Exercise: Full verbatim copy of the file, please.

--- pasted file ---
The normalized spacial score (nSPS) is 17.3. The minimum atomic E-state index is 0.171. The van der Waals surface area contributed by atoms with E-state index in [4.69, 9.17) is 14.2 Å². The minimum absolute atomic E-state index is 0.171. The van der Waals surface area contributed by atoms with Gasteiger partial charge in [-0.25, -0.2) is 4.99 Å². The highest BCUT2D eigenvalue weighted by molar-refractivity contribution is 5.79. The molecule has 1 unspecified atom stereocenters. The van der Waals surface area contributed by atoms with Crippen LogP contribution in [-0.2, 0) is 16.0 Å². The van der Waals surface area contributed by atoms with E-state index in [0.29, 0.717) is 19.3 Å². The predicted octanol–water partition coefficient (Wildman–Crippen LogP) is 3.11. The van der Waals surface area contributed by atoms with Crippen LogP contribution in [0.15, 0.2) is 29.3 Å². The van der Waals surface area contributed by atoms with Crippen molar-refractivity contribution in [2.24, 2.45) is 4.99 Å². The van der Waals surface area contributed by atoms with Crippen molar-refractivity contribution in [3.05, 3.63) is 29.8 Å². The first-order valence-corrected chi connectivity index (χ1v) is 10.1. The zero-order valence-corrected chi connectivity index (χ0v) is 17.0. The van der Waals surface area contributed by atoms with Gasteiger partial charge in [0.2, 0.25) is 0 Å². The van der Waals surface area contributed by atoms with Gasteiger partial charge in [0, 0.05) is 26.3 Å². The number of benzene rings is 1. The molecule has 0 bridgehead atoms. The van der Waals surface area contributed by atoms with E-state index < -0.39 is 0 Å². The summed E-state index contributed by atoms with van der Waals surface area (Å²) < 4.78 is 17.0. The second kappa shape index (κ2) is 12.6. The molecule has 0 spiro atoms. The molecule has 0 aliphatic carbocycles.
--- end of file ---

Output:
The normalized spacial score (nSPS) is 17.3. The minimum atomic E-state index is 0.171. The van der Waals surface area contributed by atoms with E-state index in [4.69, 9.17) is 14.2 Å². The minimum absolute atomic E-state index is 0.171. The van der Waals surface area contributed by atoms with Gasteiger partial charge in [-0.25, -0.2) is 4.99 Å². The highest BCUT2D eigenvalue weighted by molar-refractivity contribution is 5.79. The molecule has 1 unspecified atom stereocenters. The van der Waals surface area contributed by atoms with Crippen LogP contribution in [-0.2, 0) is 16.0 Å². The van der Waals surface area contributed by atoms with E-state index in [0.29, 0.717) is 19.3 Å². The predicted octanol–water partition coefficient (Wildman–Crippen LogP) is 3.11. The van der Waals surface area contributed by atoms with Crippen LogP contribution in [0.15, 0.2) is 29.3 Å². The van der Waals surface area contributed by atoms with Crippen molar-refractivity contribution in [2.24, 2.45) is 4.99 Å². The van der Waals surface area contributed by atoms with Crippen molar-refractivity contribution in [3.05, 3.63) is 29.8 Å². The first-order valence-corrected chi connectivity index (χ1v) is 10.1. The zero-order valence-corrected chi connectivity index (χ0v) is 17.0. The van der Waals surface area contributed by atoms with Gasteiger partial charge in [0.2, 0.25) is 0 Å². The van der Waals surface area contributed by atoms with Gasteiger partial charge in [0, 0.05) is 26.3 Å². The number of benzene rings is 1. The molecule has 0 bridgehead atoms. The van der Waals surface area contributed by atoms with E-state index < -0.39 is 0 Å². The summed E-state index contributed by atoms with van der Waals surface area (Å²) < 4.78 is 17.0. The second kappa shape index (κ2) is 12.6. The molecule has 0 spiro atoms. The molecule has 0 aliphatic carbocycles.